Windsor City Council meets on September 5, 2017. Photo by Mark Brown/Blackburn News.

City Unveils Plan To Improve Sewers

The City of Windsor is proposing a plan to upgrade the city’s sewer system.

Last week’s flooding, the worst in the city’s history, was a major topic at Tuesday night’s Windsor City Council meeting. Mayor Drew Dilkens used the meeting to describe efforts the city has made to help residents clean up after the flood, using the Basement Flooding Protection Subsidy (BFPS) to help affected residents make improvements to their homes, and taking precautions in the hope that the flooding does not happen again.

As of Wednesday morning, 5,442 households in Windsor reported flooding to the 311 Call Centre.

The eight-point plan revealed Tuesday includes stepping up the city’s sewer master plan changes.

“We’re in the midst of developing that sewer master plan which will inform council for future big-ticket items,” says Dilkens. “In the short term, there are some things we need to do in order to try to ensure that this doesn’t happen again in the city of Windsor, that these basements don’t flood.”

The mayor says another point of the plan is to expedite funding for the ongoing Riverside Vista project.  That is currently outside of council’s five-year capital budget.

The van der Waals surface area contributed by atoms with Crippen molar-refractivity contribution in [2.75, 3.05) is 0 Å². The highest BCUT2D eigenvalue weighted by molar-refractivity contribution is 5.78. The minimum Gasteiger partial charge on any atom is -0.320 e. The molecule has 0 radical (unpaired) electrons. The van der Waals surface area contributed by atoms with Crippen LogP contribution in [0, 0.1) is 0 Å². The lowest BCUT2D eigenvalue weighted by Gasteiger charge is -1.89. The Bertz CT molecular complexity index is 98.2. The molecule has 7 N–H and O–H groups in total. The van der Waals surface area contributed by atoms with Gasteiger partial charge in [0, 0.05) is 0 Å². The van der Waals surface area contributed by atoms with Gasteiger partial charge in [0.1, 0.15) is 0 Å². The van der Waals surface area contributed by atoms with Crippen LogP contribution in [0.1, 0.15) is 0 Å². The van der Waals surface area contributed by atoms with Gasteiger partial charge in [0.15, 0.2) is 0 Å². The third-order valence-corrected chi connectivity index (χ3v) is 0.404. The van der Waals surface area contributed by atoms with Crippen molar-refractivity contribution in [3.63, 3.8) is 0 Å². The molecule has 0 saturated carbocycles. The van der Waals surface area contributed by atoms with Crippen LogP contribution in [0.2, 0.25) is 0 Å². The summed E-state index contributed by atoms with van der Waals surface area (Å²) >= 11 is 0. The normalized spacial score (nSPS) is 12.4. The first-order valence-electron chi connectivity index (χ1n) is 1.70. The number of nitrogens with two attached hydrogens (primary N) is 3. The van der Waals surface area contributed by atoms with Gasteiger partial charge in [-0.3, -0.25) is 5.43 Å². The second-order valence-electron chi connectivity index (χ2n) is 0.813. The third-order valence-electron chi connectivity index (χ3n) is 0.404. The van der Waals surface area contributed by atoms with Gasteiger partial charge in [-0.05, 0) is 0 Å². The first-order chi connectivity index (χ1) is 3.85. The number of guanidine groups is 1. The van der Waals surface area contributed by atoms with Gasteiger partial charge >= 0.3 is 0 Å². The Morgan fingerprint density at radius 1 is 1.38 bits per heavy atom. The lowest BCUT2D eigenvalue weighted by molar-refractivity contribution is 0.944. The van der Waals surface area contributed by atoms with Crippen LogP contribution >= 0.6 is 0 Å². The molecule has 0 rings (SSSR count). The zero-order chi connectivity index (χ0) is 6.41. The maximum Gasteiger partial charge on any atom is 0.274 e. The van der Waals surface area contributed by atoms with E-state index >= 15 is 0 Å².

“[This was] something that council approved ten years ago,” says Dilkens. “We know we’ve had significant flooding in certain places on Riverside Dr. when we have heavy rain. There’s been, quite frankly, some significant devastation to homes in that area.”

Another key point; the city will work with the Town of Tecumseh to review policies about sewers in new developments.

Tecumseh also experienced flooding in last week’s storms and had major flooding last September.

The eight-point plan as a whole is as follows:

  • Windsor will work with Tecumseh on a review of development policies relating to sewer management and ongoing development.
  • Windsor will pay the total cost of installing a backflow valve and sump pump through the BFPS, with priority going to residents with basement flooding.
  • Windsor is looking into adding the disconnection of weeping tiles from the sanitary to the storm sewer to the BFPS.
  • Windsor is investigating the addition of sewage ejection pumps to the BFPS along with its inclusion in future development projects.
  • Windsor will implement a mandatory downspout disconnection policy, with exemptions on a case-by-case basis.
  • Windsor will expedite completion of the sewer master plan.
  •  City Council will be asked to sole-source Phase Two to Dillon Consulting, who is working on the Phase One report.
  • Windsor urges the province of Ontario to establish a provincial insurance plan that will let affected residents buy flood coverage when no option is available, as well as ask the province to make amendments to the Disaster Recovery Assistance Program, which currently excludes coverage for sewer backup.

Dilkens expects a report on the BFPS to be presented to council’s next meeting.  He hopes to implement it as soon as possible.

In the meantime, the mayor announced that debris pickup from the floods would continue as long as needed.

The city is calling in additional trucks to handle the volume and has even contacted the city of Detroit for help.

Dilkens is also discouraging residents from helping themselves to debris left by the curb, saying that those items may have been in contact with sewage or bacteria, and could be contaminated.